What I'm convinced of, though, is the merit of this kind of product. Occasionally you'll capture something amazing using the RE — a shot you know you'd never have been able to take on a smartphone. If the next RE Camera is able to create more moments like this — with superior optics — while smoothing out the software kinks, HTC will have a really interesting product on its hands. As it stands, the current RE feels a lot like the version 1.0 product that it is.

Russell Holly

3D printed dock

The RE camera usually results in some fun photos I wouldn't normally have.

I wouldn't say anybody needs an HTC Re Camera, but it's one of the nicer ways to snap quick photos or videos when you know conditions are perfect. I am a huge fan of using this camera for timelapse captures, but have also found myself reaching for it instead of my phone when out with friends. The waterproof and damage resistant nature of the design means I'm cool with letting the kids run around and do things without worry as well, which usually results in some fun photos I wouldn't normally have.

Jerry Hildenbrand

Re camera lens

This little sucker is pretty cool. Like Phil says above, probably not $200 worth of cool, but if you poke around open-box offerings or wait for the right sale, I'd totally recommend it for around $100.

While it looks a bit weird, it can take some really nice pictures. The wide-angle lens means that most of the time you're OK with taking a blind picture, or you can use the RE app for Android or iOS to use your smartphone as a viewfinder. I've found that once I dig out my Android, I usually am not going to take the time to also fire up the RE camera because there's a perfectly acceptable camera on the phone I had to pull out. The exception is when I want to take a picture "remotely," and the 30-or-so-foot range of the wireless connection allows for a bit of freedom there.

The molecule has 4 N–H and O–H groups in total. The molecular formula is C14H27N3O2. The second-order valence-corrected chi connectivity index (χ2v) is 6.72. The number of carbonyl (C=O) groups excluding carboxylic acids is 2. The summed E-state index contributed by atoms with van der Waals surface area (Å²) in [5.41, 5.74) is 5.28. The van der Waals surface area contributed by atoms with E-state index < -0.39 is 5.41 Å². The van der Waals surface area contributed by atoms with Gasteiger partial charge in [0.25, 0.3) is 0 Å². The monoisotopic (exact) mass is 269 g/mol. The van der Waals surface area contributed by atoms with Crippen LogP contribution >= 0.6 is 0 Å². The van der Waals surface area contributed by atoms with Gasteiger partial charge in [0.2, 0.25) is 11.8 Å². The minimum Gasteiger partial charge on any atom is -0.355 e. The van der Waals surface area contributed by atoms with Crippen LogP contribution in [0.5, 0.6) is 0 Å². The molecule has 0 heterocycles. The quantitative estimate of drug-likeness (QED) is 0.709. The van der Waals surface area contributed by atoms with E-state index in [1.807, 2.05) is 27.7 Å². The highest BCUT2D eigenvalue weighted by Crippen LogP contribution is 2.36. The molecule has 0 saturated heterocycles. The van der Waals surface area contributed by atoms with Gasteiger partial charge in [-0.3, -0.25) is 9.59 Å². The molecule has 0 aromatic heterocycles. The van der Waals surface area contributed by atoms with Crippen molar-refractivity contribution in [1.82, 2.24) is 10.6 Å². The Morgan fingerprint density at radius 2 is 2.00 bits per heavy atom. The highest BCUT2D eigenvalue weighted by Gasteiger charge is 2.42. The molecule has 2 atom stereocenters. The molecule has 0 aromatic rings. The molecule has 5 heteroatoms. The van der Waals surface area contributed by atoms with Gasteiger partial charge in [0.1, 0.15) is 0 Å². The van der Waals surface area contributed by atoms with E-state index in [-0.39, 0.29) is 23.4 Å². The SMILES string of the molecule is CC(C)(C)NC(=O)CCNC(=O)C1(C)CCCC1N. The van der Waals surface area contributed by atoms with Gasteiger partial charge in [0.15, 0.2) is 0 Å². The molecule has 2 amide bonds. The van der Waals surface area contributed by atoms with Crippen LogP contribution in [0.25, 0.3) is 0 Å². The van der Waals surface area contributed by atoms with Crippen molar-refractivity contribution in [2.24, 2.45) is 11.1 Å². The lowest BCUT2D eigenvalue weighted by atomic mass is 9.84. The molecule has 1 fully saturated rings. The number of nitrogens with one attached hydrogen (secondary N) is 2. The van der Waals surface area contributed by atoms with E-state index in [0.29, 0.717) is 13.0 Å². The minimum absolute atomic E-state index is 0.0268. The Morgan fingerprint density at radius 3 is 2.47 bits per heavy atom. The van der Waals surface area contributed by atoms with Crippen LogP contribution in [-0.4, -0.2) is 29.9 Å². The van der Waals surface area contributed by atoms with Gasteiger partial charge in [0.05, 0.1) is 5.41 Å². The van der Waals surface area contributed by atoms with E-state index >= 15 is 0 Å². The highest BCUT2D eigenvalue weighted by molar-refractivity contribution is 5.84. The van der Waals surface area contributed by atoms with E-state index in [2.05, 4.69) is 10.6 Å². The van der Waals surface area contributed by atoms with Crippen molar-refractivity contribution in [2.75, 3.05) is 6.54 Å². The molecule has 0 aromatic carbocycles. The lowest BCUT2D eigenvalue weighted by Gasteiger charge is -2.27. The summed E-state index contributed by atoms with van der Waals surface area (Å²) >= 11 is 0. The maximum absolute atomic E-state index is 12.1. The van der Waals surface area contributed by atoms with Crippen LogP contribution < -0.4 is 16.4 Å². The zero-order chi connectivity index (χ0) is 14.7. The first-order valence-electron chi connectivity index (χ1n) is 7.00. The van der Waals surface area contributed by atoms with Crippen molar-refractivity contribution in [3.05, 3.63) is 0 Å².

The 30-or-so-foot range of the wireless connection allows for a bit of freedom.

My biggest reason for wanting the RE — and one I haven't been able to try just yet because of mother nature — is using it underwater. I'm an avid fisherman, and I really want some of those live-action underwater shots of a nice trout or smallmouth getting landed. I think the RE will do a great job here, just as it would while playing in the pool or even doing a bit of snorkeling. I've played with shooting blind and think I have a good handle on just what the RE will see when I hit the capture button, so now all I need is the spring thaw.

Our final thoughts

Re camera

The RE camera is a good (not great) first-generation product. We applaud HTC for expanding their non-smartphone offerings, and think they are on the right track here. The RE camera is fun, mostly easy to use, and something you'll likely get plenty of use from.

But we can't justify the retail price.

If you think you would have a use for a small and easy to operate hand-held camera, look out for sales and deals on the RE. As we approach closer to the second-generation, hopefully the price of the current inventory will drop and make it a bit easier on your wallet should you want to give it a try.